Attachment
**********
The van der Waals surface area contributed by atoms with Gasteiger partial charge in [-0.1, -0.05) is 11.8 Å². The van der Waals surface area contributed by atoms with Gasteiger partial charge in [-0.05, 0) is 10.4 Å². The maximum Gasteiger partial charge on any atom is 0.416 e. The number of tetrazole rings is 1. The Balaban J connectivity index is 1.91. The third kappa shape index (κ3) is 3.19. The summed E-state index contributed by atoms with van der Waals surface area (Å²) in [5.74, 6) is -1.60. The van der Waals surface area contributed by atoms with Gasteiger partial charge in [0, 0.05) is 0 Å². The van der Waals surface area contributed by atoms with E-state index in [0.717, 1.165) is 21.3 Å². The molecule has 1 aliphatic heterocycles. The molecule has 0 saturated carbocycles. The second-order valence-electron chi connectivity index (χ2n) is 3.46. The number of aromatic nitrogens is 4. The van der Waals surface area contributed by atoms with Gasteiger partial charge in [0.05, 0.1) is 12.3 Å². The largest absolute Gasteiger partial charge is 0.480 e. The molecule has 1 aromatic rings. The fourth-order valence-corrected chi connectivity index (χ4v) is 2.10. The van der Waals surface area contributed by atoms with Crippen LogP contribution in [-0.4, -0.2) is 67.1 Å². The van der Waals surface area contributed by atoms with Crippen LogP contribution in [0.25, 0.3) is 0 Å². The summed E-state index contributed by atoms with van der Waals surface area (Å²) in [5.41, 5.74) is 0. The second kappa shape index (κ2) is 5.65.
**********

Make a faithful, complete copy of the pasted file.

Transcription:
The van der Waals surface area contributed by atoms with Gasteiger partial charge in [-0.1, -0.05) is 11.8 Å². The van der Waals surface area contributed by atoms with Gasteiger partial charge in [-0.05, 0) is 10.4 Å². The maximum Gasteiger partial charge on any atom is 0.416 e. The number of tetrazole rings is 1. The Balaban J connectivity index is 1.91. The third kappa shape index (κ3) is 3.19. The summed E-state index contributed by atoms with van der Waals surface area (Å²) in [5.74, 6) is -1.60. The van der Waals surface area contributed by atoms with Gasteiger partial charge in [0, 0.05) is 0 Å². The van der Waals surface area contributed by atoms with E-state index in [0.717, 1.165) is 21.3 Å². The molecule has 1 aliphatic heterocycles. The molecule has 0 saturated carbocycles. The second-order valence-electron chi connectivity index (χ2n) is 3.46. The number of aromatic nitrogens is 4. The van der Waals surface area contributed by atoms with Gasteiger partial charge in [0.05, 0.1) is 12.3 Å². The largest absolute Gasteiger partial charge is 0.480 e. The molecule has 1 aromatic rings. The fourth-order valence-corrected chi connectivity index (χ4v) is 2.10. The van der Waals surface area contributed by atoms with Crippen LogP contribution in [-0.4, -0.2) is 67.1 Å². The van der Waals surface area contributed by atoms with Crippen LogP contribution in [0.25, 0.3) is 0 Å². The summed E-state index contributed by atoms with van der Waals surface area (Å²) in [5.41, 5.74) is 0. The second kappa shape index (κ2) is 5.65.